Emerging-market stocks dropped for a fifth day, the longest declining streak in seven weeks, as losses at Chinese shipping companies and rising unemployment in Germany fueled concern that the economic slowdown is deepening.
The MSCI Emerging Markets Index fell 0.9 percent to 944.39, the lowest level since July 27. China Shipping Container Lines Co. tumbled 11 percent, the most in the MSCI index. OAO Mosenergo, the Moscow-based power generator controlled by OAO Gazprom, slumped 2.3 percent. Brazil’s Bovespa stock index slid for a second day, with state electricity utility company Cia. Energetica de Sao Paulo among the biggest losers.
Almost 60 percent of companies in the Shanghai Composite Index that reported second-quarter results so far have trailed analysts’ estimates, eroding investor confidence in the world’s second-biggest economy. German unemployment increased for a fifth straight month in August, while South Korean manufacturers’ confidence stayed near the lowest since 2009, data showed today. More Americans than forecast filed applications for unemployment benefits last week, according to another report.
“Economic data is going to be weak for a while and it’s not something very surprising,” Gaelle Blanchard, an emerging-markets strategist at Societe Generale SA, said by phone from London. “If we have positive steps that the market expects from the Federal Reserve and the European Central Bank, it could lead to a new wave of market optimism.”
The MSCI emerging-market gauge has declined 0.9 percent in August, after rising during the previous two months. The 21-country gauge is up 3.1 percent this year, compared with a 7.6 percent gain in the MSCI World Index of developed-nation shares.
The iShares MSCI Emerging Markets Index exchange-traded fund, the ETF tracking developing-nation shares, fell 1.2 percent to the lowest in four weeks. The Chicago Board Options Exchange Emerging Markets ETF Volatility Index, a measure of options prices on the fund and expectations of price swings, jumped 3.8 percent.
The Bovespa dropped 0.2 percent, with Cia. Energetica declining 6.1 percent to the lowest since May 29. Cia. de Transmissao de Energia Eletrica Paulista, or CTEEP, which transmits electrical power, fell 7.3 percent.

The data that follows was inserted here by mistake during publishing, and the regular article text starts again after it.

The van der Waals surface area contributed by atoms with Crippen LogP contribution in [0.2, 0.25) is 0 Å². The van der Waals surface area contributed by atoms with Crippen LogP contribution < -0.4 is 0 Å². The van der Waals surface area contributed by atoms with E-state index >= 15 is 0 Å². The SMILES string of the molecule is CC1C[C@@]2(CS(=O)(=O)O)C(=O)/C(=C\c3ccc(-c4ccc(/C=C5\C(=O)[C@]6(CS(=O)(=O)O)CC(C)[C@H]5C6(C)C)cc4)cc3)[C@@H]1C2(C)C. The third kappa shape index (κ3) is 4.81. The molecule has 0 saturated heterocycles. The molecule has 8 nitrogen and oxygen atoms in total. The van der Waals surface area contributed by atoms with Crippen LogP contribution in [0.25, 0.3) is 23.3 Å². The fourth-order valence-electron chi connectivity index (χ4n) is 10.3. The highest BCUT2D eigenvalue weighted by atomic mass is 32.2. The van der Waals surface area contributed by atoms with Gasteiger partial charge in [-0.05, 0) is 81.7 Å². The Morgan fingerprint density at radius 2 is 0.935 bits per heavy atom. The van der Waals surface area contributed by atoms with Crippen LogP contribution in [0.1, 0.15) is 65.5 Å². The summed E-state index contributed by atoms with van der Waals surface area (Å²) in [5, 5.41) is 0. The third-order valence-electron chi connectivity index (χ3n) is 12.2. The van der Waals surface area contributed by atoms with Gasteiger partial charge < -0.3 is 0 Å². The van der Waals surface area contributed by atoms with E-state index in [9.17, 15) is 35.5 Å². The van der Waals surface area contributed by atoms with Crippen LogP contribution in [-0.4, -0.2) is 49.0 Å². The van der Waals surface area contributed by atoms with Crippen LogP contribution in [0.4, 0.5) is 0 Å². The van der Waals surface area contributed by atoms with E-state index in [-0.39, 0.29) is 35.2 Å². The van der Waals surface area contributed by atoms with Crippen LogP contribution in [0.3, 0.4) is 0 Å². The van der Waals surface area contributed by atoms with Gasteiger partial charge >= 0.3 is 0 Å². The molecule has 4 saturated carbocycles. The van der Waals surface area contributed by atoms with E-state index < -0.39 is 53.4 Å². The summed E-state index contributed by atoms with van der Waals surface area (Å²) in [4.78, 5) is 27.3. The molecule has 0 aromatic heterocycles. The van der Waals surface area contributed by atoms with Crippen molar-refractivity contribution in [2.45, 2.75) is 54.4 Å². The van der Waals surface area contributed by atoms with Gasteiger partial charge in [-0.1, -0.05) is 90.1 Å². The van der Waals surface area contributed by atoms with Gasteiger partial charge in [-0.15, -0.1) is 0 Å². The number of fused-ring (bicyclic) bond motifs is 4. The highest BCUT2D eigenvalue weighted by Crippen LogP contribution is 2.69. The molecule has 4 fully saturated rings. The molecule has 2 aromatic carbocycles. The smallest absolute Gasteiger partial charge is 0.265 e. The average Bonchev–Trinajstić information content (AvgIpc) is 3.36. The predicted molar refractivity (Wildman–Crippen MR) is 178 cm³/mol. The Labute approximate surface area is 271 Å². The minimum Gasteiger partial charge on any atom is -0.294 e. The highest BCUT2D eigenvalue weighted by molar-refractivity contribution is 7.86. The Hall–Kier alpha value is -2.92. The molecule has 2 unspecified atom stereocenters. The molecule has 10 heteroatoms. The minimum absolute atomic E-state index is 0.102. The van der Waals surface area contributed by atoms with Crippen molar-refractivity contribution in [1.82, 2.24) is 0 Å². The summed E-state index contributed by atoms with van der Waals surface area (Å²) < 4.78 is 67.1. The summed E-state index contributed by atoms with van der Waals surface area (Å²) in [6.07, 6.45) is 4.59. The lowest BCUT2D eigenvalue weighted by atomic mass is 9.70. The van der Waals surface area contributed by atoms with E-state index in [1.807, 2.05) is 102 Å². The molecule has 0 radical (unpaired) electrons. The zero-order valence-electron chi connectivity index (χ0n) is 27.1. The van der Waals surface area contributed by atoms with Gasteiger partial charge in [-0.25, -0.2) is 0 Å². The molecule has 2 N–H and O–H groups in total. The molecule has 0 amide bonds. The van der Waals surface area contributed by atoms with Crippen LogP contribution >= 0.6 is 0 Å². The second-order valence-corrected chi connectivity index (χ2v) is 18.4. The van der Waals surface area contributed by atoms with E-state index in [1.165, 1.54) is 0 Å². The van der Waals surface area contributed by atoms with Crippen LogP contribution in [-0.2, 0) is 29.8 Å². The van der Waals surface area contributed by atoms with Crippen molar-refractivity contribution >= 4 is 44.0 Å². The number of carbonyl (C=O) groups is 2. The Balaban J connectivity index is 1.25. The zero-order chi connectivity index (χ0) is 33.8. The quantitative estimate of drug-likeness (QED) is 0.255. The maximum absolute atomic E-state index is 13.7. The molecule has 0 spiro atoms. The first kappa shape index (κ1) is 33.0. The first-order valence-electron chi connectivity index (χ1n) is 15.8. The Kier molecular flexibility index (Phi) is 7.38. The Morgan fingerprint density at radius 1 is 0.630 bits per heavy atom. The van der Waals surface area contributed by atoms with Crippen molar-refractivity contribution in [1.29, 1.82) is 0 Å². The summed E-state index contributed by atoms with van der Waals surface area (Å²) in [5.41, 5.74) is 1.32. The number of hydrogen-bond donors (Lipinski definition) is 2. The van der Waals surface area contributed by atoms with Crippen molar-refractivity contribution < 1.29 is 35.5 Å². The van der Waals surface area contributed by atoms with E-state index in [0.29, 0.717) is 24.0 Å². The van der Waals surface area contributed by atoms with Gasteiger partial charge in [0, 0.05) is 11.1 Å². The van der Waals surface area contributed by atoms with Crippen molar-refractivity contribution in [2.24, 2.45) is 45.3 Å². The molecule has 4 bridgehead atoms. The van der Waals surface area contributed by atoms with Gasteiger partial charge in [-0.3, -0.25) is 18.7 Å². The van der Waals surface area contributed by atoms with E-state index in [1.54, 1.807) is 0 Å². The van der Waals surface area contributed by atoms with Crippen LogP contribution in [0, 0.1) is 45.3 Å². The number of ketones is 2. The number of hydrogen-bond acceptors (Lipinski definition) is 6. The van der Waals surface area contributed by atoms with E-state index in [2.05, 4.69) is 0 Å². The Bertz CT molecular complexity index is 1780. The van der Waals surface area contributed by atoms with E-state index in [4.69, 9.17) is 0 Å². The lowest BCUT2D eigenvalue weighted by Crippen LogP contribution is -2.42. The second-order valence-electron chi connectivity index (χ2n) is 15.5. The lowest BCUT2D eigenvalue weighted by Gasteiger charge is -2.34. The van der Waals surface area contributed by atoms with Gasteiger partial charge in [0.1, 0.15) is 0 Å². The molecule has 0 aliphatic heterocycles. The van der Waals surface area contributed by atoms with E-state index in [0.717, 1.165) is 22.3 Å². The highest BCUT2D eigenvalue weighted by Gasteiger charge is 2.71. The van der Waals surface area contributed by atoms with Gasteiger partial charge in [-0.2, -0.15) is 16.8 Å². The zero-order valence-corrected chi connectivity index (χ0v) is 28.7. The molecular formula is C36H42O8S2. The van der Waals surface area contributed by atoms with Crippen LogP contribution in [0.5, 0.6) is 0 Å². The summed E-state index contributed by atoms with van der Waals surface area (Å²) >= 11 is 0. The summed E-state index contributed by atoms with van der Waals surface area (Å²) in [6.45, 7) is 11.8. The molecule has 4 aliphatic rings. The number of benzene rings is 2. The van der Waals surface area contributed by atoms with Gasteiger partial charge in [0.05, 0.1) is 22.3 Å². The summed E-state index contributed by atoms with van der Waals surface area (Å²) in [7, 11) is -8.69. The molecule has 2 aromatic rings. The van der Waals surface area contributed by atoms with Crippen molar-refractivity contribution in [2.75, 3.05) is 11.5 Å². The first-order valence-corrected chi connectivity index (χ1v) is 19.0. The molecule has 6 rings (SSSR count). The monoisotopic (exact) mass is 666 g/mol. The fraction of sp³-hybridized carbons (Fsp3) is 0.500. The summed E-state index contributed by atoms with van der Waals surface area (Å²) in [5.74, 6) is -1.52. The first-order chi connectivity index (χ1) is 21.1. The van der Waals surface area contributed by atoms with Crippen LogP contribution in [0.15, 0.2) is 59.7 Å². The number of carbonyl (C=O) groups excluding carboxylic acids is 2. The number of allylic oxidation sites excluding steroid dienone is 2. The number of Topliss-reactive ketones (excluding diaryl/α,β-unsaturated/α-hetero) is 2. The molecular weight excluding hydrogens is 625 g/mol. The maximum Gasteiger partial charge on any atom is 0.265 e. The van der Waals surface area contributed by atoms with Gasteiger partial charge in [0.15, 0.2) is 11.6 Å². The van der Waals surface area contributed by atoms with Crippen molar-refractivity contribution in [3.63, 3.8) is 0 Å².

Brazil’s central bank reduced its benchmark interest rate late yesterday by 0.5 percentage point to a record 7.5 percent, as forecast by all 60 economists surveyed by Bloomberg.
U.S. jobless claims were little changed at 374,000 in the week ended Aug. 25, matching the upwardly revised figure from the prior week, the Labor Department reported today in Washington. The median forecast of 50 economists surveyed by Bloomberg News called for 370,000.
Federal Reserve Chairman Ben Bernanke is scheduled to speak tomorrow in Jackson Hole, Wyoming, where he may discuss the economic outlook. Countries in the MSCI emerging-market index send about 13 percent of their exports to the U.S. on average, data compiled by the World Trade Organization show.
The extra yield investors demand to own emerging-market bonds over U.S. Treasuries climbed 1 basis point, or 0.01 percentage point, to 318, according to JPMorgan Chase & Co.’s EMBI Global Index.
The Shanghai Composite fell to the lowest level since February 2009. Indonesia’s Jakarta Composite Index tumbled 1.7 percent. The BSE India Sensitive Index rose 0.3 percent.
China Cosco, the nation’s largest listed shipping firm, said its dry-bulk and container units both posted larger losses than a year earlier. CSCL’s first-half loss doubled.
Agricultural Bank of China Ltd., the nation’s third-largest lender by market value, dropped 2.7 percent after posting second-quarter profit that trailed analysts’ estimates. Industrial & Commercial Bank of China Ltd., the world’s largest lender by market value, said after the close of trading in Shanghai that earnings grew at the weakest pace in three years.
The Philippine peso climbed 0.2 percent against the dollar, snapping a three-day decline, after second-quarter economic growth beat economists’ forecasts. Gross domestic product expanded 5.9 percent from a year earlier, compared with the 5.5 percent median estimate in a Bloomberg News survey. The ruble dropped 1.1 percent against the dollar to the weakest level in four weeks.